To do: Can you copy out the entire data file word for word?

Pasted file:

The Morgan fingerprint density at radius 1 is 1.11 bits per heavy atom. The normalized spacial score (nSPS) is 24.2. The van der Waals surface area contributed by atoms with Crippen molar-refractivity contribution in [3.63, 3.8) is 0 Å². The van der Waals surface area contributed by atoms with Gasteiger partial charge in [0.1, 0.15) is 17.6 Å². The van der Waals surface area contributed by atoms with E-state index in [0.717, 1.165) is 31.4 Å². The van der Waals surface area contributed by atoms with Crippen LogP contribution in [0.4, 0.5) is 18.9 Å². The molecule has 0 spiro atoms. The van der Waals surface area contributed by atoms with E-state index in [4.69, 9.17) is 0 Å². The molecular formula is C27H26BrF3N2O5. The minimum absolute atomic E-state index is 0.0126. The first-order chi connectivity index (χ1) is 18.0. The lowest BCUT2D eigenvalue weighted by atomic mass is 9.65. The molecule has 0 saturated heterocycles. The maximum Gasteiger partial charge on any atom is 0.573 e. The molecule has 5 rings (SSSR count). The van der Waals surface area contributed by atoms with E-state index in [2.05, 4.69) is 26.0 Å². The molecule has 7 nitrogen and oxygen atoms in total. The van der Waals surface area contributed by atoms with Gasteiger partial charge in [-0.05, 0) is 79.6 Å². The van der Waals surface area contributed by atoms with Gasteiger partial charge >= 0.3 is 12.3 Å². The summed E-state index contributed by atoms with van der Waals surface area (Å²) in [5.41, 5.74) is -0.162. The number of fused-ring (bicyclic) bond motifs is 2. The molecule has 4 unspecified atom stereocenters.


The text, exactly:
The Morgan fingerprint density at radius 1 is 1.11 bits per heavy atom. The normalized spacial score (nSPS) is 24.2. The van der Waals surface area contributed by atoms with Crippen molar-refractivity contribution in [3.63, 3.8) is 0 Å². The van der Waals surface area contributed by atoms with Gasteiger partial charge in [0.1, 0.15) is 17.6 Å². The van der Waals surface area contributed by atoms with E-state index in [0.717, 1.165) is 31.4 Å². The van der Waals surface area contributed by atoms with Crippen LogP contribution in [0.4, 0.5) is 18.9 Å². The molecule has 0 spiro atoms. The van der Waals surface area contributed by atoms with E-state index in [4.69, 9.17) is 0 Å². The molecular formula is C27H26BrF3N2O5. The minimum absolute atomic E-state index is 0.0126. The first-order chi connectivity index (χ1) is 18.0. The lowest BCUT2D eigenvalue weighted by atomic mass is 9.65. The molecule has 0 saturated heterocycles. The maximum Gasteiger partial charge on any atom is 0.573 e. The molecule has 5 rings (SSSR count). The van der Waals surface area contributed by atoms with E-state index in [2.05, 4.69) is 26.0 Å². The molecule has 7 nitrogen and oxygen atoms in total. The van der Waals surface area contributed by atoms with Gasteiger partial charge in [-0.05, 0) is 79.6 Å². The van der Waals surface area contributed by atoms with Gasteiger partial charge >= 0.3 is 12.3 Å². The summed E-state index contributed by atoms with van der Waals surface area (Å²) in [5.41, 5.74) is -0.162. The number of fused-ring (bicyclic) bond motifs is 2. The molecule has 4 unspecified atom stereocenters.